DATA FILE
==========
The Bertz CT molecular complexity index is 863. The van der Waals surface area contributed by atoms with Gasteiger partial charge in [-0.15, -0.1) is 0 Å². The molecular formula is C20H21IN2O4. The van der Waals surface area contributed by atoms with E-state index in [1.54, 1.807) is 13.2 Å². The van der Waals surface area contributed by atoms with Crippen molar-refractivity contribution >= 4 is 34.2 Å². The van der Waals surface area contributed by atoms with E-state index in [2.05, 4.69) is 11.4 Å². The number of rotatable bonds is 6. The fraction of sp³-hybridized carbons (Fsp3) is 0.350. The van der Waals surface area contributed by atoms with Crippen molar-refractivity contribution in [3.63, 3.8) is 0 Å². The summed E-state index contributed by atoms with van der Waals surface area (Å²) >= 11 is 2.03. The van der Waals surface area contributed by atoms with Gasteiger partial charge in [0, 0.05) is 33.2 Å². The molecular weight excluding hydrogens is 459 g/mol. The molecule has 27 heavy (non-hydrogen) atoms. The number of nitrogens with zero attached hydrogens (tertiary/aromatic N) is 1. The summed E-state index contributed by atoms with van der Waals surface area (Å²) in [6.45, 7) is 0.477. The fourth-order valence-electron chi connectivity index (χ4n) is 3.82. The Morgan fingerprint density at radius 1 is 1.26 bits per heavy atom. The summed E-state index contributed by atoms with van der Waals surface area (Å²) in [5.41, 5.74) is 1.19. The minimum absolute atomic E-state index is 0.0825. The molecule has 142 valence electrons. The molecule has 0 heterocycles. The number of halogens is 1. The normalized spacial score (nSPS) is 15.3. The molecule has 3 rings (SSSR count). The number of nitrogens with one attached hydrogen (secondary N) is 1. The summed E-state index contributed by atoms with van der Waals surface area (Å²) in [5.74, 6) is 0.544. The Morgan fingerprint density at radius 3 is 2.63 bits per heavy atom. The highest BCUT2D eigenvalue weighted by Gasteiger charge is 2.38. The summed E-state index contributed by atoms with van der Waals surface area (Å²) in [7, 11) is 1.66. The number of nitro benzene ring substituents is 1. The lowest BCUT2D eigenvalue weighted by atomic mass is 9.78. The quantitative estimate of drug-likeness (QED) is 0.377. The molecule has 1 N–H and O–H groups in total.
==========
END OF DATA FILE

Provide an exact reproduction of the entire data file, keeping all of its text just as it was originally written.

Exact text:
The Bertz CT molecular complexity index is 863. The van der Waals surface area contributed by atoms with Gasteiger partial charge in [-0.15, -0.1) is 0 Å². The molecular formula is C20H21IN2O4. The van der Waals surface area contributed by atoms with E-state index in [1.54, 1.807) is 13.2 Å². The van der Waals surface area contributed by atoms with Crippen molar-refractivity contribution >= 4 is 34.2 Å². The van der Waals surface area contributed by atoms with E-state index in [2.05, 4.69) is 11.4 Å². The number of rotatable bonds is 6. The fraction of sp³-hybridized carbons (Fsp3) is 0.350. The van der Waals surface area contributed by atoms with Crippen molar-refractivity contribution in [3.63, 3.8) is 0 Å². The summed E-state index contributed by atoms with van der Waals surface area (Å²) >= 11 is 2.03. The van der Waals surface area contributed by atoms with Gasteiger partial charge in [0, 0.05) is 33.2 Å². The molecular weight excluding hydrogens is 459 g/mol. The molecule has 27 heavy (non-hydrogen) atoms. The number of nitrogens with zero attached hydrogens (tertiary/aromatic N) is 1. The summed E-state index contributed by atoms with van der Waals surface area (Å²) in [6.45, 7) is 0.477. The fourth-order valence-electron chi connectivity index (χ4n) is 3.82. The Morgan fingerprint density at radius 1 is 1.26 bits per heavy atom. The summed E-state index contributed by atoms with van der Waals surface area (Å²) in [5.41, 5.74) is 1.19. The minimum absolute atomic E-state index is 0.0825. The molecule has 142 valence electrons. The molecule has 0 heterocycles. The number of halogens is 1. The normalized spacial score (nSPS) is 15.3. The molecule has 3 rings (SSSR count). The number of nitrogens with one attached hydrogen (secondary N) is 1. The summed E-state index contributed by atoms with van der Waals surface area (Å²) in [5.74, 6) is 0.544. The Morgan fingerprint density at radius 3 is 2.63 bits per heavy atom. The highest BCUT2D eigenvalue weighted by Gasteiger charge is 2.38. The summed E-state index contributed by atoms with van der Waals surface area (Å²) in [7, 11) is 1.66. The number of nitro benzene ring substituents is 1. The lowest BCUT2D eigenvalue weighted by atomic mass is 9.78. The quantitative estimate of drug-likeness (QED) is 0.377. The molecule has 1 N–H and O–H groups in total.